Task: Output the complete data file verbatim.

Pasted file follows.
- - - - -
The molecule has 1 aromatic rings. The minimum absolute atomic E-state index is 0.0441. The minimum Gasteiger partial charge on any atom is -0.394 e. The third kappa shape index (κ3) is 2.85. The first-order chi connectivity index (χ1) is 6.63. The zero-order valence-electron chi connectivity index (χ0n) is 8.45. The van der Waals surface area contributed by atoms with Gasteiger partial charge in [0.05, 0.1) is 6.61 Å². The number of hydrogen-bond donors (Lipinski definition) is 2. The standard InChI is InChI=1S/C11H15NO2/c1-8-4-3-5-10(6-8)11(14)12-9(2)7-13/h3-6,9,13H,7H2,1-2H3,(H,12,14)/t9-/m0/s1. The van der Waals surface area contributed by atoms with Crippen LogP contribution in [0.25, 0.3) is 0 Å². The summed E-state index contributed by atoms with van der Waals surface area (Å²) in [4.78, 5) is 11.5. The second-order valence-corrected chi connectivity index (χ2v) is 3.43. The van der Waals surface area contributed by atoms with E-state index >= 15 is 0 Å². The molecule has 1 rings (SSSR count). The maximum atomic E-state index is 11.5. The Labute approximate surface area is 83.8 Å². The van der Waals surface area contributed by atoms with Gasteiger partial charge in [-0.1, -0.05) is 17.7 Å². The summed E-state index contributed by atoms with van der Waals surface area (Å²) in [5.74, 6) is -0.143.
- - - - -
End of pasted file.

The molecule has 1 aromatic rings. The minimum absolute atomic E-state index is 0.0441. The minimum Gasteiger partial charge on any atom is -0.394 e. The third kappa shape index (κ3) is 2.85. The first-order chi connectivity index (χ1) is 6.63. The zero-order valence-electron chi connectivity index (χ0n) is 8.45. The van der Waals surface area contributed by atoms with Gasteiger partial charge in [0.05, 0.1) is 6.61 Å². The number of hydrogen-bond donors (Lipinski definition) is 2. The standard InChI is InChI=1S/C11H15NO2/c1-8-4-3-5-10(6-8)11(14)12-9(2)7-13/h3-6,9,13H,7H2,1-2H3,(H,12,14)/t9-/m0/s1. The van der Waals surface area contributed by atoms with Crippen LogP contribution in [0.25, 0.3) is 0 Å². The summed E-state index contributed by atoms with van der Waals surface area (Å²) in [4.78, 5) is 11.5. The second-order valence-corrected chi connectivity index (χ2v) is 3.43. The van der Waals surface area contributed by atoms with E-state index >= 15 is 0 Å². The molecule has 1 rings (SSSR count). The maximum atomic E-state index is 11.5. The Labute approximate surface area is 83.8 Å². The van der Waals surface area contributed by atoms with Gasteiger partial charge in [-0.1, -0.05) is 17.7 Å². The summed E-state index contributed by atoms with van der Waals surface area (Å²) in [5.74, 6) is -0.143.